New Orleans Stands By Smoking Ban In Gambling Halls
NEW ORLEANS (AP) — The New Orleans City Council has refused a request from Harrah's Casino to delay the April 22 implementation of a smoking ban in bars and gambling halls.
The New Orleans Advocate’s Jaquetta White reports the casino wanted the delay so it could have more time to prepare the building and customers for the change.
The casino had failed earlier to have itself carved out of the new law altogether.
The ban prohibits smoking cigarettes and electronic cigarettes inside casinos and bars, with the exception of already existing cigar and hookah bars.
Lawyers for Harrah's New Orleans, a large land-based casino next to the French Quarter, have predicted a 20 percent decline in revenues from a ban. They said that could cost the city $500,000 in sales taxes and slash by half the $3.6 million the city gets from the state each year under the law allowing the casino to operate.
The company also has said it might seek to reduce its payments to the city by between $3.5 million and $13.5 million a year.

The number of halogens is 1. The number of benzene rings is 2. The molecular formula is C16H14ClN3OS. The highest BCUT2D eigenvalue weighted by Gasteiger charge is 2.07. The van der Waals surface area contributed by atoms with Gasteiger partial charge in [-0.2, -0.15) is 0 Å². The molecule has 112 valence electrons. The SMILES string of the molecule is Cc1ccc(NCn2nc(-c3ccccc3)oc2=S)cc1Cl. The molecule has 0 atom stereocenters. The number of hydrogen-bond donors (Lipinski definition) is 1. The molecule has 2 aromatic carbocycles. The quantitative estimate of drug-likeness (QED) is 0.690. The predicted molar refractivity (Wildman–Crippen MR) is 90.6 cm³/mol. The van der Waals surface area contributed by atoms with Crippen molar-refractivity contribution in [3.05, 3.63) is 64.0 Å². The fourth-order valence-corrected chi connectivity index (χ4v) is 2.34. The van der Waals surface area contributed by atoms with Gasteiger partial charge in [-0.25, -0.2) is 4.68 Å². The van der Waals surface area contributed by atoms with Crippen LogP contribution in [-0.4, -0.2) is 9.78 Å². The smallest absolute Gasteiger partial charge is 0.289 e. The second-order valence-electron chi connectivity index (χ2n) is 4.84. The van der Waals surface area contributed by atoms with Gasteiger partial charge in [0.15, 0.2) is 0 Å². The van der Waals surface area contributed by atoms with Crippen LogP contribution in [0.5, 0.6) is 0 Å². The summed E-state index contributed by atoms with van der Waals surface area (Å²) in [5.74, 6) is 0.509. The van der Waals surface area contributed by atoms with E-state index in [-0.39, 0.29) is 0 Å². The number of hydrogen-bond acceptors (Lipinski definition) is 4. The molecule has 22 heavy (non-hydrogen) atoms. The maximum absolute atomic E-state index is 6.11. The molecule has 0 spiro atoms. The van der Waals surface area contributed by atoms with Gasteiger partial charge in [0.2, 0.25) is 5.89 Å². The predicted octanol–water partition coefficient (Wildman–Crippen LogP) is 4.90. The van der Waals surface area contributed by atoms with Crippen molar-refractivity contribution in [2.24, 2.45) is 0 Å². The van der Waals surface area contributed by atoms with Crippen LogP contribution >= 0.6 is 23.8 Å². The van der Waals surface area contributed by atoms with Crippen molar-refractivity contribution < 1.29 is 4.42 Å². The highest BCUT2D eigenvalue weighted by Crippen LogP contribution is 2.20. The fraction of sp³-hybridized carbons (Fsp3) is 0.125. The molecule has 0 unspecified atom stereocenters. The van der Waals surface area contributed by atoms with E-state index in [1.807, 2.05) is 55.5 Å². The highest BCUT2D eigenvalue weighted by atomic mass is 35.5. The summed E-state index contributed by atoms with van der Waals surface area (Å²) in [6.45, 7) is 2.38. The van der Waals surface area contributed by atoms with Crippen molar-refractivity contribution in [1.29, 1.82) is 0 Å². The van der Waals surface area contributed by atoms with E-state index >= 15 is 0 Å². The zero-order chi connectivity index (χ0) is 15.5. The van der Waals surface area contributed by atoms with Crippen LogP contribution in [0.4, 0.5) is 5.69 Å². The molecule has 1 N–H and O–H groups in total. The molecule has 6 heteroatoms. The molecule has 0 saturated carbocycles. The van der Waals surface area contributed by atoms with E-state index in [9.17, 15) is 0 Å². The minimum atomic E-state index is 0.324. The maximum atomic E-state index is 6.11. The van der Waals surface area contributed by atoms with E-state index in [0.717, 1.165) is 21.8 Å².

"What we're asking you all today, respectfully, is an opportunity to understand really how this impacts one of the largest businesses in the city of New Orleans, both fiscally as well as physically," Harrah's attorney Jade Russell said Thursday.
Councilwoman LaToya Cantrell, who sponsored the smoke-free ordinance, said the casino was providing an unsafe work environment for its employees because of secondhand smoke.
"This city will continue to be supportive of Harrah's casino in every way possible, but it has to be as it relates to a safe work environment for all people who deserve it," Cantrell.
The council did some minor housekeeping on the smoking law Thursday, including clarifying that only cigars can be smoked in cigar bars and only hookah pipes can be smoked in hookah bars.
Another amendment made clear that the Fair Grounds casino is included in the ban.